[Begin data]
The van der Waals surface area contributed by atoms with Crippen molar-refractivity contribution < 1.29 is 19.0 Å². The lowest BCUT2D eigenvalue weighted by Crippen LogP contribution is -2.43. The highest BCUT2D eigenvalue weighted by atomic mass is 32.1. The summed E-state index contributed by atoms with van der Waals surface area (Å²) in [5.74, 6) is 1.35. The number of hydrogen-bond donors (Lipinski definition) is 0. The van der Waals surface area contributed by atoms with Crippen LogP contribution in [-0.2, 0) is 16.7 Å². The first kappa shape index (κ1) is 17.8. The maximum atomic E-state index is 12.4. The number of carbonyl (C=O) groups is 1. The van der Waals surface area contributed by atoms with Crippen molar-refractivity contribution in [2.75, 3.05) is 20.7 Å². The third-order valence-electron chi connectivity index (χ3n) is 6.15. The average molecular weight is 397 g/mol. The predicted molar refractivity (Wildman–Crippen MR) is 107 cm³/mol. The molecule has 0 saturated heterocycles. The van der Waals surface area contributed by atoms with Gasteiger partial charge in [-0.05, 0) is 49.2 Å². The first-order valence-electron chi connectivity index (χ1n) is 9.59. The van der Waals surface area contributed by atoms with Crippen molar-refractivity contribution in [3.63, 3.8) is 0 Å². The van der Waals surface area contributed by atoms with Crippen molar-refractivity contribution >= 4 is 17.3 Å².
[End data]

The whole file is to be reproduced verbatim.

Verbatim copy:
The van der Waals surface area contributed by atoms with Crippen molar-refractivity contribution < 1.29 is 19.0 Å². The lowest BCUT2D eigenvalue weighted by Crippen LogP contribution is -2.43. The highest BCUT2D eigenvalue weighted by atomic mass is 32.1. The summed E-state index contributed by atoms with van der Waals surface area (Å²) in [5.74, 6) is 1.35. The number of hydrogen-bond donors (Lipinski definition) is 0. The van der Waals surface area contributed by atoms with Crippen LogP contribution in [-0.2, 0) is 16.7 Å². The first kappa shape index (κ1) is 17.8. The maximum atomic E-state index is 12.4. The number of carbonyl (C=O) groups is 1. The van der Waals surface area contributed by atoms with Crippen molar-refractivity contribution in [2.75, 3.05) is 20.7 Å². The third-order valence-electron chi connectivity index (χ3n) is 6.15. The average molecular weight is 397 g/mol. The predicted molar refractivity (Wildman–Crippen MR) is 107 cm³/mol. The molecule has 0 saturated heterocycles. The van der Waals surface area contributed by atoms with Gasteiger partial charge in [-0.05, 0) is 49.2 Å². The first-order valence-electron chi connectivity index (χ1n) is 9.59. The van der Waals surface area contributed by atoms with Crippen molar-refractivity contribution in [3.63, 3.8) is 0 Å². The van der Waals surface area contributed by atoms with Crippen molar-refractivity contribution >= 4 is 17.3 Å².